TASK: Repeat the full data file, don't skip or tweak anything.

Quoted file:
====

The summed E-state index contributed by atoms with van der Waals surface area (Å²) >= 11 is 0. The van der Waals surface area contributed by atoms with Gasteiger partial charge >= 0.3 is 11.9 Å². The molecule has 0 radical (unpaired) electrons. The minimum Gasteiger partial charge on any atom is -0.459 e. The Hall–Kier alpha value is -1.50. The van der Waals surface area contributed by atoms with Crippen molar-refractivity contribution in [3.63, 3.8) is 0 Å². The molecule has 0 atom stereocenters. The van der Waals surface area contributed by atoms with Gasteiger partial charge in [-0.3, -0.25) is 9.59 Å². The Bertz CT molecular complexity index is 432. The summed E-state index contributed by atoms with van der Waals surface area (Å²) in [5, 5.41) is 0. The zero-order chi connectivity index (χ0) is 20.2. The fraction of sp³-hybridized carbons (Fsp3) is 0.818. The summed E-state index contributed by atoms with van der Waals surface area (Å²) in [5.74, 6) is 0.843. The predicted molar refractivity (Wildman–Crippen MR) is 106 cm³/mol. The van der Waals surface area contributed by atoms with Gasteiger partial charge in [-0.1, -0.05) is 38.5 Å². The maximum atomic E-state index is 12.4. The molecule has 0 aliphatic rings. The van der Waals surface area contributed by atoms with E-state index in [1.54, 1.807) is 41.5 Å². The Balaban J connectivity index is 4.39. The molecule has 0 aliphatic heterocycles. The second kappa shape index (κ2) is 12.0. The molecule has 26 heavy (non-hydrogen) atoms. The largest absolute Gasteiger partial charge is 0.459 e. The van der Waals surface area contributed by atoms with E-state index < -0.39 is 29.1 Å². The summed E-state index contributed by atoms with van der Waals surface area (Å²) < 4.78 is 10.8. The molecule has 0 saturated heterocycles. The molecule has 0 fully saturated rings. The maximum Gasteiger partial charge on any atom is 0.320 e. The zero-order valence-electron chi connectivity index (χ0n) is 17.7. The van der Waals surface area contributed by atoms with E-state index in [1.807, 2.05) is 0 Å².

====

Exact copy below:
The summed E-state index contributed by atoms with van der Waals surface area (Å²) >= 11 is 0. The van der Waals surface area contributed by atoms with Gasteiger partial charge >= 0.3 is 11.9 Å². The molecule has 0 radical (unpaired) electrons. The minimum Gasteiger partial charge on any atom is -0.459 e. The Hall–Kier alpha value is -1.50. The van der Waals surface area contributed by atoms with Crippen molar-refractivity contribution in [3.63, 3.8) is 0 Å². The molecule has 0 atom stereocenters. The van der Waals surface area contributed by atoms with Gasteiger partial charge in [-0.3, -0.25) is 9.59 Å². The Bertz CT molecular complexity index is 432. The summed E-state index contributed by atoms with van der Waals surface area (Å²) in [5, 5.41) is 0. The zero-order chi connectivity index (χ0) is 20.2. The fraction of sp³-hybridized carbons (Fsp3) is 0.818. The summed E-state index contributed by atoms with van der Waals surface area (Å²) in [5.74, 6) is 0.843. The predicted molar refractivity (Wildman–Crippen MR) is 106 cm³/mol. The van der Waals surface area contributed by atoms with Gasteiger partial charge in [-0.1, -0.05) is 38.5 Å². The maximum atomic E-state index is 12.4. The molecule has 0 aliphatic rings. The van der Waals surface area contributed by atoms with E-state index in [1.54, 1.807) is 41.5 Å². The Balaban J connectivity index is 4.39. The molecule has 0 aliphatic heterocycles. The second kappa shape index (κ2) is 12.0. The molecule has 26 heavy (non-hydrogen) atoms. The largest absolute Gasteiger partial charge is 0.459 e. The van der Waals surface area contributed by atoms with E-state index < -0.39 is 29.1 Å². The summed E-state index contributed by atoms with van der Waals surface area (Å²) < 4.78 is 10.8. The molecule has 0 saturated heterocycles. The molecule has 0 fully saturated rings. The maximum Gasteiger partial charge on any atom is 0.320 e. The zero-order valence-electron chi connectivity index (χ0n) is 17.7. The van der Waals surface area contributed by atoms with E-state index in [1.807, 2.05) is 0 Å².